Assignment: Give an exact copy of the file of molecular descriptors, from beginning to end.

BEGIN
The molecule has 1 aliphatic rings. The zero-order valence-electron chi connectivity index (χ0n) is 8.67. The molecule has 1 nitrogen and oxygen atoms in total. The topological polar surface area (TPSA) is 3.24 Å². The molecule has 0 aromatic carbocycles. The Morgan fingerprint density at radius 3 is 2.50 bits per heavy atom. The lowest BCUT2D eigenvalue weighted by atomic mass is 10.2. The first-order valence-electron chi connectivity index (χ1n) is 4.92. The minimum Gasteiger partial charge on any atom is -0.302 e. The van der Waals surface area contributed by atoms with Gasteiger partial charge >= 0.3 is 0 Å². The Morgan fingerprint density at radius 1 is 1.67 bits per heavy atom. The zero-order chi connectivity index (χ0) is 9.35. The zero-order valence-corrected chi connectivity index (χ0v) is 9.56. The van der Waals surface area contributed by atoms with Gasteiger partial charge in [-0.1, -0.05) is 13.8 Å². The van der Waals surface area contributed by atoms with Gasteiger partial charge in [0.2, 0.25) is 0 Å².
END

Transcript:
The molecule has 1 aliphatic rings. The zero-order valence-electron chi connectivity index (χ0n) is 8.67. The molecule has 1 nitrogen and oxygen atoms in total. The topological polar surface area (TPSA) is 3.24 Å². The molecule has 0 aromatic carbocycles. The Morgan fingerprint density at radius 3 is 2.50 bits per heavy atom. The lowest BCUT2D eigenvalue weighted by atomic mass is 10.2. The first-order valence-electron chi connectivity index (χ1n) is 4.92. The minimum Gasteiger partial charge on any atom is -0.302 e. The van der Waals surface area contributed by atoms with Gasteiger partial charge >= 0.3 is 0 Å². The Morgan fingerprint density at radius 1 is 1.67 bits per heavy atom. The zero-order chi connectivity index (χ0) is 9.35. The zero-order valence-corrected chi connectivity index (χ0v) is 9.56. The van der Waals surface area contributed by atoms with Gasteiger partial charge in [-0.1, -0.05) is 13.8 Å². The van der Waals surface area contributed by atoms with Gasteiger partial charge in [0.2, 0.25) is 0 Å².